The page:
Falco, the Official Companion, is the last book (maybe) in the Marcus Didius Falco series. The author has recently completed two novels in the Flavia Alba series -The heroine is Falco’s adopted daughter, Flavia Albia, who has grown from a troubled teenager to a feisty widow and who is an investigator in her own right. Meanwhile, this book, Falco, the Official Companion is chock full of interesting information about Falco’s Rome.
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“[The creditor] examines your family affairs; he meddles with your transactions. If you go forth from your chamber, he drags you along with him and carries you off; if you hide yourself inside he stands before your house and knocks at the door.
If [the debtor] sleeps, he sees the moneylender standing at his head, an evil dream … If a friend knocks a the door he hides under the couch. Does the dog bark? He breaks out in a sweat. The interest due increases like a hare, a wild animal which the ancients believed could not stop reproducing even while it was nourishing the offspring already produced.” Basil of Caesarea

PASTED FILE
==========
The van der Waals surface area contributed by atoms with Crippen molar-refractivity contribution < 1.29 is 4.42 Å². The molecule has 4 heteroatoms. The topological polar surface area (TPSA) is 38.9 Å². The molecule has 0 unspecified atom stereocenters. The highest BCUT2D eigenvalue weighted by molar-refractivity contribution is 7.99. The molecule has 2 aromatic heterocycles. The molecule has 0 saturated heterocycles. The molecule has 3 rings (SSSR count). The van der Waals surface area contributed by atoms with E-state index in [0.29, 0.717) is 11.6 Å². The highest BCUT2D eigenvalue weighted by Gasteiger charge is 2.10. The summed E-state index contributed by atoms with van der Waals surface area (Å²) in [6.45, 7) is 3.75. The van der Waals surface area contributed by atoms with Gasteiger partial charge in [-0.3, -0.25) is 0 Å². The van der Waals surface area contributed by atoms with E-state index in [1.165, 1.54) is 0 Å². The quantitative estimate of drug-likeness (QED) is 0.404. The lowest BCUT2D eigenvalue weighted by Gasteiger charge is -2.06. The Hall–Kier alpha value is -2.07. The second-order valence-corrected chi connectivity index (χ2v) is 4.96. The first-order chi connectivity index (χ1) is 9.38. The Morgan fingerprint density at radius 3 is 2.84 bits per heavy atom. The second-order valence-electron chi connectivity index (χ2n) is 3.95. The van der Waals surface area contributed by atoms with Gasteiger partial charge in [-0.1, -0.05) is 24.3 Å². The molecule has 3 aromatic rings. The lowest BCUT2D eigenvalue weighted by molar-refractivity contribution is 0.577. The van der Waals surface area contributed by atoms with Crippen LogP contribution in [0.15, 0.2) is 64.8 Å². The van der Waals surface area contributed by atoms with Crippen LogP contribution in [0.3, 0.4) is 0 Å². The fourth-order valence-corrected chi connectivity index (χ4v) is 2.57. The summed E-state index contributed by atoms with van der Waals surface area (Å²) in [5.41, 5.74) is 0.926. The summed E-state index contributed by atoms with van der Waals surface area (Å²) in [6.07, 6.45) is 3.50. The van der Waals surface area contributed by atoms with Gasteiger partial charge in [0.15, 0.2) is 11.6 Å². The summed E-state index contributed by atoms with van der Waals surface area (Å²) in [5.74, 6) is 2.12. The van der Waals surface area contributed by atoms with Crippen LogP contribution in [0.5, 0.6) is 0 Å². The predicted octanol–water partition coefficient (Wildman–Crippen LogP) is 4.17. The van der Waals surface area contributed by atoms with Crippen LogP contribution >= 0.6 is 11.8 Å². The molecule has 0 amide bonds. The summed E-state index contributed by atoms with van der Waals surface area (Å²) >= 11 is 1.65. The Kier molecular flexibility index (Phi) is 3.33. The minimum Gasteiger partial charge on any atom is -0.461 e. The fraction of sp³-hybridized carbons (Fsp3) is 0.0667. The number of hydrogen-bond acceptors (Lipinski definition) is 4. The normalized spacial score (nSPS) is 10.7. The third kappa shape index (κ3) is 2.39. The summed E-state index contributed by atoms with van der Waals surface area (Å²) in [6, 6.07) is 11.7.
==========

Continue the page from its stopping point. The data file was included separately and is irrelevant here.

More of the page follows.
Continue reading Falco, Family and Business
When Falco was but a tyke, his family consisted of his father Marcus Didius Favonius (aka Geminus), his mother Junilla Tacita, and seven children: Festus, Vittorina, Maia, Falco, Junia, Allia and Galla. At the time of this novel his older brother Festus, late of the Legio XV Appolinaris, has been dead three years. We may hear more of how Festus came to his end in the Judean War. His older sister Vittorina died during December of AD71 whilst Falco was in Free Germany, serving the Emperor. Vittorina died of ‘womens troubles’; the remainder of his sisters are alive.
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